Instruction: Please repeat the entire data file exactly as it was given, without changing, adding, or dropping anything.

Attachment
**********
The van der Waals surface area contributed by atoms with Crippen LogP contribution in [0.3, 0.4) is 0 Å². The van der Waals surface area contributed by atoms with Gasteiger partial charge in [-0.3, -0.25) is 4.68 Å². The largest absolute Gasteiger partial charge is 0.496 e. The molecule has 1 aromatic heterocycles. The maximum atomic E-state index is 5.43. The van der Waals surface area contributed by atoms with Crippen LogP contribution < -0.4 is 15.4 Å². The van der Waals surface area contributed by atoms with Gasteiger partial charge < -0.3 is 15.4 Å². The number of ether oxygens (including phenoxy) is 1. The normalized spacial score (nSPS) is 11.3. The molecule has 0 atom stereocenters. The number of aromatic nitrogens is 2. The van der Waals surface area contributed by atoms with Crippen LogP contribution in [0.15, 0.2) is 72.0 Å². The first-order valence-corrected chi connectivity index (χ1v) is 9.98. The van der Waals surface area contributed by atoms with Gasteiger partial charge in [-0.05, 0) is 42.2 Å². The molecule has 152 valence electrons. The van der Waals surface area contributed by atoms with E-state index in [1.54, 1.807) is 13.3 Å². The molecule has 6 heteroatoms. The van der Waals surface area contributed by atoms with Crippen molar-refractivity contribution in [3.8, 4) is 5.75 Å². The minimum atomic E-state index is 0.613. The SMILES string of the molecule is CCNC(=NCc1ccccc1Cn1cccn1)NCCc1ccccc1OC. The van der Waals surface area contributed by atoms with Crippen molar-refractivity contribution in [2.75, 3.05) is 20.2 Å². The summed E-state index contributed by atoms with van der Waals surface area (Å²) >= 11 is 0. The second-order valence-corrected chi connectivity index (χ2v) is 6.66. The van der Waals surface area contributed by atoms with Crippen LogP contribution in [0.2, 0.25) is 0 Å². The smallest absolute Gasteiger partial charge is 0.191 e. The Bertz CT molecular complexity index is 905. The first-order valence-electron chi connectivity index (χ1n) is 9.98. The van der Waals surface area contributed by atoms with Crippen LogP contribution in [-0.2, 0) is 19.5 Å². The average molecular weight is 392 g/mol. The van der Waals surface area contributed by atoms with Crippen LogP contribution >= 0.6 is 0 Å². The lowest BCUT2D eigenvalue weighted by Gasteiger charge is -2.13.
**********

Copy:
The van der Waals surface area contributed by atoms with Crippen LogP contribution in [0.3, 0.4) is 0 Å². The van der Waals surface area contributed by atoms with Gasteiger partial charge in [-0.3, -0.25) is 4.68 Å². The largest absolute Gasteiger partial charge is 0.496 e. The molecule has 1 aromatic heterocycles. The maximum atomic E-state index is 5.43. The van der Waals surface area contributed by atoms with Crippen LogP contribution < -0.4 is 15.4 Å². The van der Waals surface area contributed by atoms with Gasteiger partial charge < -0.3 is 15.4 Å². The number of ether oxygens (including phenoxy) is 1. The normalized spacial score (nSPS) is 11.3. The molecule has 0 atom stereocenters. The number of aromatic nitrogens is 2. The van der Waals surface area contributed by atoms with Crippen LogP contribution in [0.15, 0.2) is 72.0 Å². The first-order valence-corrected chi connectivity index (χ1v) is 9.98. The van der Waals surface area contributed by atoms with Gasteiger partial charge in [-0.05, 0) is 42.2 Å². The molecule has 152 valence electrons. The van der Waals surface area contributed by atoms with E-state index in [1.54, 1.807) is 13.3 Å². The molecule has 6 heteroatoms. The van der Waals surface area contributed by atoms with Crippen molar-refractivity contribution in [3.8, 4) is 5.75 Å². The minimum atomic E-state index is 0.613. The SMILES string of the molecule is CCNC(=NCc1ccccc1Cn1cccn1)NCCc1ccccc1OC. The van der Waals surface area contributed by atoms with Crippen molar-refractivity contribution in [2.75, 3.05) is 20.2 Å². The summed E-state index contributed by atoms with van der Waals surface area (Å²) >= 11 is 0. The second-order valence-corrected chi connectivity index (χ2v) is 6.66. The van der Waals surface area contributed by atoms with Crippen LogP contribution in [0.2, 0.25) is 0 Å². The smallest absolute Gasteiger partial charge is 0.191 e. The Bertz CT molecular complexity index is 905. The first-order valence-electron chi connectivity index (χ1n) is 9.98. The van der Waals surface area contributed by atoms with Crippen LogP contribution in [-0.2, 0) is 19.5 Å². The average molecular weight is 392 g/mol. The van der Waals surface area contributed by atoms with Crippen LogP contribution >= 0.6 is 0 Å². The lowest BCUT2D eigenvalue weighted by Gasteiger charge is -2.13.